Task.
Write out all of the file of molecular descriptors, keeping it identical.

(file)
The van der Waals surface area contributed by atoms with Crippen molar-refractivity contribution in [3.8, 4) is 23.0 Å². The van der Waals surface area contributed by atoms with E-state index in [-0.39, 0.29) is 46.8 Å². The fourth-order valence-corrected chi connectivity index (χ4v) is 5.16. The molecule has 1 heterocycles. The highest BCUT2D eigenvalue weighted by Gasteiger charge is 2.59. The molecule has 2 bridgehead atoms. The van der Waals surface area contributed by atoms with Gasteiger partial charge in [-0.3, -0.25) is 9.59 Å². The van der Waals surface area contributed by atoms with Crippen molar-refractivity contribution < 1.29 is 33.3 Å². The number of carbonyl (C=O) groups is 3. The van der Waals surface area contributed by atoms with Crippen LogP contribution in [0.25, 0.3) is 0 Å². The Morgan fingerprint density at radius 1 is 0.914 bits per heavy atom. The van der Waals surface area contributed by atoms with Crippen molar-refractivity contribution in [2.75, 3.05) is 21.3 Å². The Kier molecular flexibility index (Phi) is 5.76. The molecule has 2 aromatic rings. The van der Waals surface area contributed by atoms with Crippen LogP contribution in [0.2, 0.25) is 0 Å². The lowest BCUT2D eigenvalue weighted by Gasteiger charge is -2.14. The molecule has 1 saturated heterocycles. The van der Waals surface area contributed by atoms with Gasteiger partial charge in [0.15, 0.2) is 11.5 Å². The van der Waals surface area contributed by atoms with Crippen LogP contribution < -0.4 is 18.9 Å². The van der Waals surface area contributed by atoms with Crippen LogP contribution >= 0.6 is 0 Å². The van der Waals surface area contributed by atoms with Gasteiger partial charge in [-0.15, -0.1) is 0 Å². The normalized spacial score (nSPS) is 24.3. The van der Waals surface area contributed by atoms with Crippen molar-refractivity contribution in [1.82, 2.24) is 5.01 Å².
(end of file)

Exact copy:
The van der Waals surface area contributed by atoms with Crippen molar-refractivity contribution in [3.8, 4) is 23.0 Å². The van der Waals surface area contributed by atoms with E-state index in [-0.39, 0.29) is 46.8 Å². The fourth-order valence-corrected chi connectivity index (χ4v) is 5.16. The molecule has 1 heterocycles. The highest BCUT2D eigenvalue weighted by Gasteiger charge is 2.59. The molecule has 2 bridgehead atoms. The van der Waals surface area contributed by atoms with Gasteiger partial charge in [-0.3, -0.25) is 9.59 Å². The van der Waals surface area contributed by atoms with Crippen molar-refractivity contribution < 1.29 is 33.3 Å². The number of carbonyl (C=O) groups is 3. The van der Waals surface area contributed by atoms with Crippen LogP contribution in [0.25, 0.3) is 0 Å². The Morgan fingerprint density at radius 1 is 0.914 bits per heavy atom. The van der Waals surface area contributed by atoms with Crippen molar-refractivity contribution in [2.75, 3.05) is 21.3 Å². The Kier molecular flexibility index (Phi) is 5.76. The molecule has 2 aromatic rings. The van der Waals surface area contributed by atoms with Crippen LogP contribution in [0.2, 0.25) is 0 Å². The lowest BCUT2D eigenvalue weighted by Gasteiger charge is -2.14. The molecule has 1 saturated heterocycles. The van der Waals surface area contributed by atoms with Gasteiger partial charge in [0.15, 0.2) is 11.5 Å². The van der Waals surface area contributed by atoms with Crippen LogP contribution < -0.4 is 18.9 Å². The van der Waals surface area contributed by atoms with Crippen LogP contribution >= 0.6 is 0 Å². The van der Waals surface area contributed by atoms with Gasteiger partial charge in [-0.15, -0.1) is 0 Å². The normalized spacial score (nSPS) is 24.3. The van der Waals surface area contributed by atoms with Crippen molar-refractivity contribution in [1.82, 2.24) is 5.01 Å².